Red Bull boss Christian Horner believes his Formula 1 team had a "target on our backs" with "knives" sharpened following a controversial 2022 campaign.
Horner's squad enjoyed unprecedented success on-track, claiming 17 wins from 22 races and wrapped up a first title 'double' since the 2013 season as the RB18 proved to be the class of the field.
However, the on-track dominance was threatened to be overshadowed by the team breaching the cost cap limit of $145 million USD for the 2021 season.
A deal was subsequently reached in which the team received a fine and deduction from their development allowance for 2023.
During the time of negotiations between Red Bull and the FIA there were calls by some to strip Max Verstappen of his 2021 title due to the overspend, but this was not echoed by the likes of Toto Wolff at Mercedes or Mattia Binotto of Ferrari - Red Bull's main competitors.
Despite Red Bull's most successful season in their F1 history, Horner believes the team must accept the barrage of criticism that has been directed towards Milton Keynes.
"You're always learning [that] somebody else will have an issue at some point," Horner explained to media, including RacingNews365.com, when asked if Red Bull needed to rebuild trust with fans following the cost cap saga.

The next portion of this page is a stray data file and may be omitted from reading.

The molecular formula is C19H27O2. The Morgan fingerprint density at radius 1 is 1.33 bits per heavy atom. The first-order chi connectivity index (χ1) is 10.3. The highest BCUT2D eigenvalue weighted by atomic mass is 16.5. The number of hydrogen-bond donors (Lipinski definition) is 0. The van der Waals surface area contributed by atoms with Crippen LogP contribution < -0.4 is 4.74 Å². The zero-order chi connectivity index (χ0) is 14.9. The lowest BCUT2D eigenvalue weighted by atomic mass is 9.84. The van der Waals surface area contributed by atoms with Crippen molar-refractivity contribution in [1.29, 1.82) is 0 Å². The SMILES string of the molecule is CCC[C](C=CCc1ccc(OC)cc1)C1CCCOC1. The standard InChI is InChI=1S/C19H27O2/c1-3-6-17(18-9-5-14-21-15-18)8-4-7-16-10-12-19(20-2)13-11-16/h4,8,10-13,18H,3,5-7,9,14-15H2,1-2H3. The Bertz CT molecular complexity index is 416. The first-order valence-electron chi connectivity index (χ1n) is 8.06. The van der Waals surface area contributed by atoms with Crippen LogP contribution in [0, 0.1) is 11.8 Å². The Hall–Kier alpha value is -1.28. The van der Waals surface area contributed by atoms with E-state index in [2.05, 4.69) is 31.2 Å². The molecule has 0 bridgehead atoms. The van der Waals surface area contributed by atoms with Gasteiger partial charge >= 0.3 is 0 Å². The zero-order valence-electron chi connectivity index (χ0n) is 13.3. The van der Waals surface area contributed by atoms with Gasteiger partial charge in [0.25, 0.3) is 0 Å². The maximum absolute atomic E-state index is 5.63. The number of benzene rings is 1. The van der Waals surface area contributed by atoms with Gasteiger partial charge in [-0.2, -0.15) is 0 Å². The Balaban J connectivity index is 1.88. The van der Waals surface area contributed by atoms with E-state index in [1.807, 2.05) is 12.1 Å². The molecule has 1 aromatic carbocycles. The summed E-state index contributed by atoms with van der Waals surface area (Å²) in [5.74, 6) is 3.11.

"The higher you rise, the sharper the knives, and we've experienced a bit of that this year.
"The quickest way to become unpopular in this paddock is to win and win consistently.
"We are a subsidiary of an energy drink, racing against OEMs and historic brands.
"That does not sit comfortably with some of our competitors.
"Off track, we've firmly had a target on our back this year.
"At times, it has been tough this year but, unfortunately, that's Formula 1."
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Despite dominating the season, Red Bull did not start with the fastest car as Ferrari were quickest out of the blocks - winning two of the first three races.
Only operational, strategic and reliability problems halted the Scuderia's challenge whilst Mercedes struggled throughout the campaign with a fundamental floor issue on its W13 machine.
Horner believes both will be striking back with a vengeance in 2023 - meaning Red Bull must not let up with the RB19 design.
"When you win 17 Grands Prix and do what we've done, you can understand that it hurts our opponents," he explained.
"I'm sure they'll be even more motivated to challenge next year - and they are both such high quality teams.
"Nothing can be taken granted for 2023."
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